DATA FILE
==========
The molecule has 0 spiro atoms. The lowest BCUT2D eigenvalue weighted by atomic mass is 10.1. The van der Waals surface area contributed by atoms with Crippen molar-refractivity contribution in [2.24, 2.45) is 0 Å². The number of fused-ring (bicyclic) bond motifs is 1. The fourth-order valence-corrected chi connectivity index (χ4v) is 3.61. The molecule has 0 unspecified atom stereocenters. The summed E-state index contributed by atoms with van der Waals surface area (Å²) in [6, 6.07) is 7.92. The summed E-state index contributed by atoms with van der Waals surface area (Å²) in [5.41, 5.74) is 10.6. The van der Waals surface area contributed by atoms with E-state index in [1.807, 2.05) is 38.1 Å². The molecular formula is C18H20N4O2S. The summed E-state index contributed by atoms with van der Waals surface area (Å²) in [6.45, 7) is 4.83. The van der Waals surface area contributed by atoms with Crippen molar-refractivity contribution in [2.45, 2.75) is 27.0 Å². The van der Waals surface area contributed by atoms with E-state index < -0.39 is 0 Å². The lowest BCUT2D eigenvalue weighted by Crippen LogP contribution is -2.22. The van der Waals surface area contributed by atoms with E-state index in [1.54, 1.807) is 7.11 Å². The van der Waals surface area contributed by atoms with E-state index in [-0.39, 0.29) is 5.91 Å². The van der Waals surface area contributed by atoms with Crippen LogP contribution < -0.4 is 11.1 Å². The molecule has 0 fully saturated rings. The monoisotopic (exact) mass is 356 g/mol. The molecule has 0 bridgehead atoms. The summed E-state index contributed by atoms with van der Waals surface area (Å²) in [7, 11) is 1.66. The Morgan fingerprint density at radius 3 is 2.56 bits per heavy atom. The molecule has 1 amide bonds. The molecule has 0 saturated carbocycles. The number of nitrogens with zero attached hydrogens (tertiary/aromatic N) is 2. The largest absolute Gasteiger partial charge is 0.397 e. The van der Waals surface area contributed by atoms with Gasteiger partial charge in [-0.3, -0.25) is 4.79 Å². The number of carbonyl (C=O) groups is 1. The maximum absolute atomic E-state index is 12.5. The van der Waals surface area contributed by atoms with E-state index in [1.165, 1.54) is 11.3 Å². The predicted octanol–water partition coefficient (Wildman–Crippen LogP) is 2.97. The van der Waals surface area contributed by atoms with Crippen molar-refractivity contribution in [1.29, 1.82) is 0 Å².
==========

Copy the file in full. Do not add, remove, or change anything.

The molecule has 0 spiro atoms. The lowest BCUT2D eigenvalue weighted by atomic mass is 10.1. The van der Waals surface area contributed by atoms with Crippen molar-refractivity contribution in [2.24, 2.45) is 0 Å². The number of fused-ring (bicyclic) bond motifs is 1. The fourth-order valence-corrected chi connectivity index (χ4v) is 3.61. The molecule has 0 unspecified atom stereocenters. The summed E-state index contributed by atoms with van der Waals surface area (Å²) in [6, 6.07) is 7.92. The summed E-state index contributed by atoms with van der Waals surface area (Å²) in [5.41, 5.74) is 10.6. The van der Waals surface area contributed by atoms with E-state index in [1.807, 2.05) is 38.1 Å². The molecular formula is C18H20N4O2S. The summed E-state index contributed by atoms with van der Waals surface area (Å²) in [6.45, 7) is 4.83. The van der Waals surface area contributed by atoms with Crippen molar-refractivity contribution in [2.45, 2.75) is 27.0 Å². The van der Waals surface area contributed by atoms with E-state index < -0.39 is 0 Å². The lowest BCUT2D eigenvalue weighted by Crippen LogP contribution is -2.22. The van der Waals surface area contributed by atoms with E-state index in [1.54, 1.807) is 7.11 Å². The van der Waals surface area contributed by atoms with E-state index in [-0.39, 0.29) is 5.91 Å². The van der Waals surface area contributed by atoms with Crippen LogP contribution < -0.4 is 11.1 Å². The molecule has 0 fully saturated rings. The monoisotopic (exact) mass is 356 g/mol. The molecule has 0 bridgehead atoms. The summed E-state index contributed by atoms with van der Waals surface area (Å²) in [7, 11) is 1.66. The Morgan fingerprint density at radius 3 is 2.56 bits per heavy atom. The molecule has 1 amide bonds. The molecule has 0 saturated carbocycles. The number of nitrogens with zero attached hydrogens (tertiary/aromatic N) is 2. The largest absolute Gasteiger partial charge is 0.397 e. The van der Waals surface area contributed by atoms with Gasteiger partial charge in [-0.3, -0.25) is 4.79 Å². The number of carbonyl (C=O) groups is 1. The maximum absolute atomic E-state index is 12.5. The van der Waals surface area contributed by atoms with E-state index in [1.165, 1.54) is 11.3 Å². The predicted octanol–water partition coefficient (Wildman–Crippen LogP) is 2.97. The van der Waals surface area contributed by atoms with Crippen molar-refractivity contribution in [1.29, 1.82) is 0 Å².